In his first public speech following this week’s ASEAN summit, Prime Minister Hun Sen offered lavish praise for China’s financial largesse and congratulations for its newly appointed Communist Party heads.
His words come in the wake of the third and final ASEAN summit Cambodia will chair and at which, yet again, analysts concluded China exerted undue influence on the regional meet through its close friend.
Speaking to thousands of villagers during a ceremony to inaugurate National Road 8 in Prey Veng linking Cambodia to Vietnam, Hun Sen said Chinese grants had led to substantial development.
The $107 million Prey Veng road, said Hun Sen, was built with an $83 million loan from the Chinese and would go far to helping improve the lives of rural Cambodians.
“On behalf of the government and people of Cambodia, I would like to express thanks to the government of China for providing grants and loans to Cambodia for social and economic development,” added Hun Sen.
He also reiterated that he had requested $300 to $500 million in annual loans from China to build at least 4,000 kilometres of roads. On Sunday, Hun Sen met his Chinese counterpart, Wen Jiabao, and inked trade agreements totaling hundreds of millions of dollars.
In the meeting, Hun Sen also requested further development aid, and Wen Jiabao agreed to grant $52 million for water resource development and said he would consider providing more, Hun Sen’s spokesman said at the time.
During yesterday’s speech in Prey Veng, Hun Sen also congratulated China’s new Communist Party General Secretary, Xi Jinping, who last week was confirmed as the head of the seven member politburo.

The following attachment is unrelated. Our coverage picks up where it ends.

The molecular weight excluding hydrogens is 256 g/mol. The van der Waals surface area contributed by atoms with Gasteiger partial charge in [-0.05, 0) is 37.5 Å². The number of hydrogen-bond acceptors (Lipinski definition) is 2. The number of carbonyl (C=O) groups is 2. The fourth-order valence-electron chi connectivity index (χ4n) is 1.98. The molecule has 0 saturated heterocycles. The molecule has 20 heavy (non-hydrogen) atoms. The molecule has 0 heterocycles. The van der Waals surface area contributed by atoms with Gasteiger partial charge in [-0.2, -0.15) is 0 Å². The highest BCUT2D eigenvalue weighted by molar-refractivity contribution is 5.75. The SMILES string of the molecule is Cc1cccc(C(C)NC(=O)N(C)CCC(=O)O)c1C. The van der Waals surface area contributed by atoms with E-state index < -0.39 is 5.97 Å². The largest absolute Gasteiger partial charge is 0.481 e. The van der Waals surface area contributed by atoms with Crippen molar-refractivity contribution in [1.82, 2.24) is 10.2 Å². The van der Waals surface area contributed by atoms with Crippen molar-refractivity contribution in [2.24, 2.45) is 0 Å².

It is expected that Xi Jinping will become president in March.
“We appreciate Xi Jinping and other Chinese politicians in his office, and we wish for them to be successful within this new mandate,” said Hun Sen.
“Xi Jinping visited Cambodia in 2009 and I already knew him, therefore it will be easier for further relationship ties between China and Cambodia.”
A Chinese Communist Party delegation will visit Cambodia on December 7 to 8, he added.
Cambodia has repeatedly come under fire this year from observers and diplomats alike for doing China’s bidding at ASEAN, particularly in pushing their position on the South China Sea.
In July, after the bloc failed to issue a joint communiqué for the first time, Cambodia was accused of placing China’s interests above ASEAN unity.
Though this week’s high-level summit ended without such a bang, the hints of Chinese influence loomed large.
From the banners strung up outside the Peace Palace welcoming Wen Jiabao (the only signs posted outside the building), to the Chinese-built Council of Ministers which housed the media, China’s role was apparent.
In his speech yesterday, Hun Sen stressed that the special welcome received by Wen Jiabao was because he was the only leader to arrive early on an official state visit.
“A number of media outlets were wrong to comment on the arrival of head of states,” he said.
“Only Wen Jiabao received an official reception with patrolling troops at the Peace Palace, because [only] he paid an official visit to Cambodia.”
To contact the reporter on this story: Vong Sokheng at firstname.lastname@example.org